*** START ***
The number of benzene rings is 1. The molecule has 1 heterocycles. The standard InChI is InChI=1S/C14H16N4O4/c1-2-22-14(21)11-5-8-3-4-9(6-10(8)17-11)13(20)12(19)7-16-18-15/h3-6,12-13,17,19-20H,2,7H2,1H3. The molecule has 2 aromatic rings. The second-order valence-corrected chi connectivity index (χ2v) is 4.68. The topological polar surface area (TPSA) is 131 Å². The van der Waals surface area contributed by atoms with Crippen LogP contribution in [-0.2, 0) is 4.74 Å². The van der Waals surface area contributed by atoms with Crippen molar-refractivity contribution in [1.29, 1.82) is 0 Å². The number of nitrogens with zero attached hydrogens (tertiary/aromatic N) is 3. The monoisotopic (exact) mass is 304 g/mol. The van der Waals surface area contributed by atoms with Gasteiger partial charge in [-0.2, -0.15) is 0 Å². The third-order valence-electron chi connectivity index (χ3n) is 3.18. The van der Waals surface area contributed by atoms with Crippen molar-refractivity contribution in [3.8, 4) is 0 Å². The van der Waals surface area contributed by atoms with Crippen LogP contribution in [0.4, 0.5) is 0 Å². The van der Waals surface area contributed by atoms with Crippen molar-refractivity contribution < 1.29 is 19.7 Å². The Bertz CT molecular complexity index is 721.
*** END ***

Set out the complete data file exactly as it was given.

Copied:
The number of benzene rings is 1. The molecule has 1 heterocycles. The standard InChI is InChI=1S/C14H16N4O4/c1-2-22-14(21)11-5-8-3-4-9(6-10(8)17-11)13(20)12(19)7-16-18-15/h3-6,12-13,17,19-20H,2,7H2,1H3. The molecule has 2 aromatic rings. The second-order valence-corrected chi connectivity index (χ2v) is 4.68. The topological polar surface area (TPSA) is 131 Å². The van der Waals surface area contributed by atoms with Crippen LogP contribution in [-0.2, 0) is 4.74 Å². The van der Waals surface area contributed by atoms with Crippen molar-refractivity contribution in [1.29, 1.82) is 0 Å². The number of nitrogens with zero attached hydrogens (tertiary/aromatic N) is 3. The monoisotopic (exact) mass is 304 g/mol. The van der Waals surface area contributed by atoms with Gasteiger partial charge in [-0.2, -0.15) is 0 Å². The third-order valence-electron chi connectivity index (χ3n) is 3.18. The van der Waals surface area contributed by atoms with Crippen molar-refractivity contribution in [3.8, 4) is 0 Å². The van der Waals surface area contributed by atoms with Crippen LogP contribution in [0.4, 0.5) is 0 Å². The van der Waals surface area contributed by atoms with Crippen molar-refractivity contribution < 1.29 is 19.7 Å². The Bertz CT molecular complexity index is 721.